Book Review: The Pittsburgh Anthology

Editor Eric Boyd has chosen to temper all of the Most Livable City rah-rah with essays, stories and poems of a grittier, more complex nature.

In this latest compendium of current and former local writers, The Pittsburgh Anthology, we get a lot of what we’ve come to expect from such projects. There’s a bit of nostalgia waxed poetically by a one-time resident of the Steel City (Bethany Lang’s “From the Diaspora”), an insider’s enthusiastic sketch of a niche happening (Nico Chiodi’s riff on banjo night at the Elks Club, “Banjos on the North Side”), and, naturally, something about sports (Jody Diperna’s tribute to the Pittsburgh Passion women’s football team, “Pittsburgh Sandlots”).

Although each of these essays is well-observed and enjoyable, the anthology doesn’t negate the feeling that we’ve been here before.

Where it distinguishes itself, however, is not in the sepia-tone renderings of the past or in the current Day-Glo glut of Yinzer boosterism. No, what editor Eric Boyd has chosen to do here is temper all of the Most Livable City rah-rah with essays, stories and poems of a grittier, more complex nature.

Stand-outs include Dave Newman’s “A Middle-Aged Student’s Guide to Social Work,” in which Newman, who left his tenuous position as an adjunct teacher at a local university to become a social worker, details early experiences while trying to help people largely ignored by the system. Matthew Newton’s personal essay about his uncle’s suicide achieves a graceful elegance in its emotional restraint.

Perhaps most notable, and worth the price of the anthology all on its own, is Ben Gwin’s “Rust Belt Heroin Chic.” Gwin’s beautifully wrought story of being a single parent in recovery while dealing with his addict ex is one of the finest pieces of writing I’ve read all year. 

Homestead comics artist Ed Piskor took home a prestigious Eisner Award for Best Reality-Based Work from Comic-Con this year for his ongoing history of hip-hop. Here we have Hip Hop Family Tree – Vol. 3 covering the years 1983-1984, and it is as uniformly excellent as the previous installments.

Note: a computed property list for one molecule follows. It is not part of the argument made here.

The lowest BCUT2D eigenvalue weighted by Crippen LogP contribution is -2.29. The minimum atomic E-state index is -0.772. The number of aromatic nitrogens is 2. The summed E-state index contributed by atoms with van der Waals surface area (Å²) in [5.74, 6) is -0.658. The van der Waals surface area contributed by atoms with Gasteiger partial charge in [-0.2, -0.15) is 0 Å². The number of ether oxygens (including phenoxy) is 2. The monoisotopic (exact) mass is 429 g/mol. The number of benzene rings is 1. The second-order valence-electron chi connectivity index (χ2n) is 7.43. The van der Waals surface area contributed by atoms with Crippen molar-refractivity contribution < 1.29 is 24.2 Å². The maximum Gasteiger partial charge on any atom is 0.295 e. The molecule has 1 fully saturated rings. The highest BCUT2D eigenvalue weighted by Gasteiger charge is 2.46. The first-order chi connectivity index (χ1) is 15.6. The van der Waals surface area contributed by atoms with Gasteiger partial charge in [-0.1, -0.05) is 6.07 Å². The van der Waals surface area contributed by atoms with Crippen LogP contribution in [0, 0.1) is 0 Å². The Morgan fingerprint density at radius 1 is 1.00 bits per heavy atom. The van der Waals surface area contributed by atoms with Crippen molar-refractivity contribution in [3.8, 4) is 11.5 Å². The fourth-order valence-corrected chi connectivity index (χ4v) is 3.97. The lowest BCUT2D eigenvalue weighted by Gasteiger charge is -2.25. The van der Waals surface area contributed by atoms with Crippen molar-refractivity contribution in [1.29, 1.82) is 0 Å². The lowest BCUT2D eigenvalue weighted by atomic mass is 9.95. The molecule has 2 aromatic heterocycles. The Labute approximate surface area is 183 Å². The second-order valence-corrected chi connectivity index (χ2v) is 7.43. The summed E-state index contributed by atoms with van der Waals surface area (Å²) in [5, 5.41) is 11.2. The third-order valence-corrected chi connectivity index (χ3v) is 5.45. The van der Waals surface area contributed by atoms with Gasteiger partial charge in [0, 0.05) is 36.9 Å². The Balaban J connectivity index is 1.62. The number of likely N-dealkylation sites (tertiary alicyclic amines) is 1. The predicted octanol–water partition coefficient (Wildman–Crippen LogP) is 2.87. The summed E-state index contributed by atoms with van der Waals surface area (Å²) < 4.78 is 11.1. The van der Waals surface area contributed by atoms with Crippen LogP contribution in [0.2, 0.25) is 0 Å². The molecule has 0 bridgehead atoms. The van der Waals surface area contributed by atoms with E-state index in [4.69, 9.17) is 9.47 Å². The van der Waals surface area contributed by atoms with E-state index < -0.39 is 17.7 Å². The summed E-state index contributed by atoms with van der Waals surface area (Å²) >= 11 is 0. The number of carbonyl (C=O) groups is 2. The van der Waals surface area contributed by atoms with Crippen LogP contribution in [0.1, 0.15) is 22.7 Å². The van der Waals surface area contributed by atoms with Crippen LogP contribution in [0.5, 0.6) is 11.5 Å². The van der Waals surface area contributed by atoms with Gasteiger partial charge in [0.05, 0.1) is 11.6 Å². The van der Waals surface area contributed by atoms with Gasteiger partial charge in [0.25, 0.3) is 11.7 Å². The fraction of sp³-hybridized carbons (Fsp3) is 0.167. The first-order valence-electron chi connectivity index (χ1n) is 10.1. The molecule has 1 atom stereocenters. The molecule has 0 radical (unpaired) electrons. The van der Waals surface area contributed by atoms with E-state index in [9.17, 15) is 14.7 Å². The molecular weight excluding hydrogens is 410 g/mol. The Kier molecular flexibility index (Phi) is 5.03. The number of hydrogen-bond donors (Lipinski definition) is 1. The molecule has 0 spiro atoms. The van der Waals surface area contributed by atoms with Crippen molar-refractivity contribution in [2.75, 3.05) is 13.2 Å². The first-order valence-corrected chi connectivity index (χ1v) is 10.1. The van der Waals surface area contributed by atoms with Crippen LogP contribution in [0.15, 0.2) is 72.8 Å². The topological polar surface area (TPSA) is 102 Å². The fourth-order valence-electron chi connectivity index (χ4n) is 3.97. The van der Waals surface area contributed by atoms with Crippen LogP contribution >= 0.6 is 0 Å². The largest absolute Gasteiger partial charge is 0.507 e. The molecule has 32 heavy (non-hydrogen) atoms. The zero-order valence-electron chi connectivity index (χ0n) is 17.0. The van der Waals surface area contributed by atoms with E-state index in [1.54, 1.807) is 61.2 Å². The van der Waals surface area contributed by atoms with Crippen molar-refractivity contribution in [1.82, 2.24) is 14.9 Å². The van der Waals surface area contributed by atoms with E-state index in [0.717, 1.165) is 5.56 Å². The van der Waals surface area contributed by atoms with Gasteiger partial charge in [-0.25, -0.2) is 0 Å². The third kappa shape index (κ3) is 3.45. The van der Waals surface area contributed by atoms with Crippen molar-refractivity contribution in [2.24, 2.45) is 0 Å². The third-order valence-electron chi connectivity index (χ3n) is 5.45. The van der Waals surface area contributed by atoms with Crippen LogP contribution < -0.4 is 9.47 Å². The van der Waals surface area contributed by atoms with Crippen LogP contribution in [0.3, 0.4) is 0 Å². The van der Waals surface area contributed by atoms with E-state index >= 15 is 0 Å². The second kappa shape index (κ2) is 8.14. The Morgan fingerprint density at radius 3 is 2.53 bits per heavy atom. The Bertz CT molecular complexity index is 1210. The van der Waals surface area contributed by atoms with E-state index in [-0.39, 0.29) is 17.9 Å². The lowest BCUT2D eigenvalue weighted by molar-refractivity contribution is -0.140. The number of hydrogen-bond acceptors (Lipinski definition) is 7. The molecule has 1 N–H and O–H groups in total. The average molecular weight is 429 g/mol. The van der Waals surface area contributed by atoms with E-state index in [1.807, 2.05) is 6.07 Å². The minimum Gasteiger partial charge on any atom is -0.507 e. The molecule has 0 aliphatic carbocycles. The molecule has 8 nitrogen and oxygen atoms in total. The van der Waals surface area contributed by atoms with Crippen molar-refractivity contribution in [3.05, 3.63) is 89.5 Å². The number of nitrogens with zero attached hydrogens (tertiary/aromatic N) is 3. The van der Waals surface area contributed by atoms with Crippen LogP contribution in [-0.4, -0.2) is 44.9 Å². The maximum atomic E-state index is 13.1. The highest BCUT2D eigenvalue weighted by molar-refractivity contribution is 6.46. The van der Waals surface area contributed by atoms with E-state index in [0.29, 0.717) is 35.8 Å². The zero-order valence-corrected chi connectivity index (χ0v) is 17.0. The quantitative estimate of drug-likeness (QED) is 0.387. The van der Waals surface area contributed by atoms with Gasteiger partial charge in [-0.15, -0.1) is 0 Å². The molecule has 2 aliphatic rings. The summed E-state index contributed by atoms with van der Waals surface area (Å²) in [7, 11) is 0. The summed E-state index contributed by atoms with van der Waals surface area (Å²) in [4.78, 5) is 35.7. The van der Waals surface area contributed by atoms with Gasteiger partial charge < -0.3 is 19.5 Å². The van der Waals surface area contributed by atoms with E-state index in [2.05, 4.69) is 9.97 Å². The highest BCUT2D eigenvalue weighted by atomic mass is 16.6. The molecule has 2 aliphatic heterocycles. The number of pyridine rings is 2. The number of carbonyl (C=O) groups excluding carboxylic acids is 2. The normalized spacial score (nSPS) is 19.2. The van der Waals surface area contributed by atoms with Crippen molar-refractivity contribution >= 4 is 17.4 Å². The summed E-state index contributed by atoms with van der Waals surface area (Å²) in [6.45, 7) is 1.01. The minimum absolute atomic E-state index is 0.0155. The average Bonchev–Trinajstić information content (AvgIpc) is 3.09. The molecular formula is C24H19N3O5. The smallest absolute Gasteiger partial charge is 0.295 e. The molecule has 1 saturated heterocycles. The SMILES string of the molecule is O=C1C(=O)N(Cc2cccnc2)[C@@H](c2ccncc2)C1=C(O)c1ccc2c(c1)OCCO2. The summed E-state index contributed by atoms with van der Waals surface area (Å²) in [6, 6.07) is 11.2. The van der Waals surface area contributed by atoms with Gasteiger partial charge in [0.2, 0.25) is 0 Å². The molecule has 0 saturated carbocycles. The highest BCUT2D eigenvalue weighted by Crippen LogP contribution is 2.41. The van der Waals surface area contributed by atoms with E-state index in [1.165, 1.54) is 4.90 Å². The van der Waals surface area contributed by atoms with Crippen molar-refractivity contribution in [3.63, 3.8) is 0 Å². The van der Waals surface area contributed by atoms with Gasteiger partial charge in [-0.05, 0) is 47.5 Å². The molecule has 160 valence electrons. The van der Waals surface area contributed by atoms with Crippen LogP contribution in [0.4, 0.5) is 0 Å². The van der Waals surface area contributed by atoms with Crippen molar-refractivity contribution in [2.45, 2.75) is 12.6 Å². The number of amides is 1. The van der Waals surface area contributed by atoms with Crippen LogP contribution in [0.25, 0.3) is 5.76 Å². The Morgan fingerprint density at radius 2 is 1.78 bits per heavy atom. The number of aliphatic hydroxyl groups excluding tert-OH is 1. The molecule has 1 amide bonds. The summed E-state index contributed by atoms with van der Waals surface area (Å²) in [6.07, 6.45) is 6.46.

Beautifully designed, these oversized softcover books pay homage to the Marvel Comics of the 1970s, going so far as to mimic the washed-out look of grubby old issues of “Spider-Man” and “The Incredible Hulk” (even Piskor’s editorial asides echo those of ol’ smilin’ Stan Lee). It’s fitting because LL Cool J, the Beastie Boys, Kool Moe Dee and all of the other luminaries in these books are among the superheroes of our generation. These exhaustively researched, gorgeously illustrated books are Piskor’s mash notes to this quintessential art form.

Local comic-book creator Daniel McCloskey’s latest project, Free Money, is an ambitious sci-fi story about a young demolitions expert named Neema and aliens landing on Earth. He’s distributing free copies of the monthly comic around town; find locations at

Pittsburgh Arts & Lectures, Nov. 2/ Be sure to catch genre-bending wunderkind David Mitchell, the author of the bestselling novels “Cloud Atlas” and “The Bone Clocks.” Five of his seven novels have been nominated for the Man Booker Prize. Horror novelist Joe Hill described Mitchell’s latest, “Slade House,” as “a deranged garden of forking paths, where all the flowers are poisonous and every escape is choked with thorns.”
[Carnegie Music Hall, 4400 Forbes Ave., Oakland; 412/622-8866,]

Ellen McGrath Smith, Nov. 15/ University of Pittsburgh lecturer Ellen McGrath Smith celebrates the publication of her first full-length collection of poems, “Nobody’s Jackknife,” with a paired yoga session and reading. The free hour-long gentle vinyasa flow class will make for a great warm-up for McGrath’s poems, which explore alcoholism and the peace of mind — and body — found in practicing yoga.
[Union Project, 801 N. Negley Ave., Highland Park; 412/363-4550,]

TNY Presents, Nov. 17/ Catch The New Yinzer Presents, a fan-favorite reading series, before the winter hiatus. On tap are Nathan Kukulski, Kinsley Stocum, Richard Wehrenberg and Danielle Gagliano.
[ModernFormations Gallery, 4919 Penn Ave., Garfield; 412/362-0274,]


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